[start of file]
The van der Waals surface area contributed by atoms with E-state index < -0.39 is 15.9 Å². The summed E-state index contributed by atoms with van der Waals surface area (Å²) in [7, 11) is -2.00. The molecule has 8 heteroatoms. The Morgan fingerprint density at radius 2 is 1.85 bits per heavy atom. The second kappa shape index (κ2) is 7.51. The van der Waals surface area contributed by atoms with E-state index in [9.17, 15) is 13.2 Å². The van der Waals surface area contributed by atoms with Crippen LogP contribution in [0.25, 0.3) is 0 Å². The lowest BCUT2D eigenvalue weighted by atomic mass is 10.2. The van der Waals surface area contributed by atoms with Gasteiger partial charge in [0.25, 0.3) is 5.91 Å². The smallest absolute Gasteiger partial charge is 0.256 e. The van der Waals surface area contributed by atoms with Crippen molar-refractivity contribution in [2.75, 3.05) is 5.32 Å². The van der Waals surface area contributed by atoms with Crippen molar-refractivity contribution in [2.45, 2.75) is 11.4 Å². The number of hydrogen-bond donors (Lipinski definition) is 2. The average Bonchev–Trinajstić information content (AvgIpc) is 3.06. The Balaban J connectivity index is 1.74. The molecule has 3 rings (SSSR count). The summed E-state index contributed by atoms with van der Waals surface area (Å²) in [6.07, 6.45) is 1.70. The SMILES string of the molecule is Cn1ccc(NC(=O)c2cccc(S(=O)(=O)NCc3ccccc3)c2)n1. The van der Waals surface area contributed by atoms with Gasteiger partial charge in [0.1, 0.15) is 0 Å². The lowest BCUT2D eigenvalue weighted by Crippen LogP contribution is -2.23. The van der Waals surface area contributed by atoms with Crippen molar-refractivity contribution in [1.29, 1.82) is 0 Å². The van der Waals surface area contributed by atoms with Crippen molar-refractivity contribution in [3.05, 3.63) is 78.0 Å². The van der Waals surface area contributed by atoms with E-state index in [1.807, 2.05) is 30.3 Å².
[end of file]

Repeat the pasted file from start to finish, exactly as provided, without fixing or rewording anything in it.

The van der Waals surface area contributed by atoms with E-state index < -0.39 is 15.9 Å². The summed E-state index contributed by atoms with van der Waals surface area (Å²) in [7, 11) is -2.00. The molecule has 8 heteroatoms. The Morgan fingerprint density at radius 2 is 1.85 bits per heavy atom. The second kappa shape index (κ2) is 7.51. The van der Waals surface area contributed by atoms with E-state index in [9.17, 15) is 13.2 Å². The van der Waals surface area contributed by atoms with Crippen LogP contribution in [0.25, 0.3) is 0 Å². The lowest BCUT2D eigenvalue weighted by atomic mass is 10.2. The van der Waals surface area contributed by atoms with Gasteiger partial charge in [0.25, 0.3) is 5.91 Å². The smallest absolute Gasteiger partial charge is 0.256 e. The van der Waals surface area contributed by atoms with Crippen molar-refractivity contribution in [2.75, 3.05) is 5.32 Å². The van der Waals surface area contributed by atoms with Crippen molar-refractivity contribution in [2.45, 2.75) is 11.4 Å². The number of hydrogen-bond donors (Lipinski definition) is 2. The average Bonchev–Trinajstić information content (AvgIpc) is 3.06. The Balaban J connectivity index is 1.74. The molecule has 3 rings (SSSR count). The summed E-state index contributed by atoms with van der Waals surface area (Å²) in [6.07, 6.45) is 1.70. The SMILES string of the molecule is Cn1ccc(NC(=O)c2cccc(S(=O)(=O)NCc3ccccc3)c2)n1. The van der Waals surface area contributed by atoms with Gasteiger partial charge in [0.1, 0.15) is 0 Å². The lowest BCUT2D eigenvalue weighted by Crippen LogP contribution is -2.23. The van der Waals surface area contributed by atoms with Crippen molar-refractivity contribution in [1.29, 1.82) is 0 Å². The van der Waals surface area contributed by atoms with Crippen molar-refractivity contribution in [3.05, 3.63) is 78.0 Å². The van der Waals surface area contributed by atoms with E-state index in [1.807, 2.05) is 30.3 Å².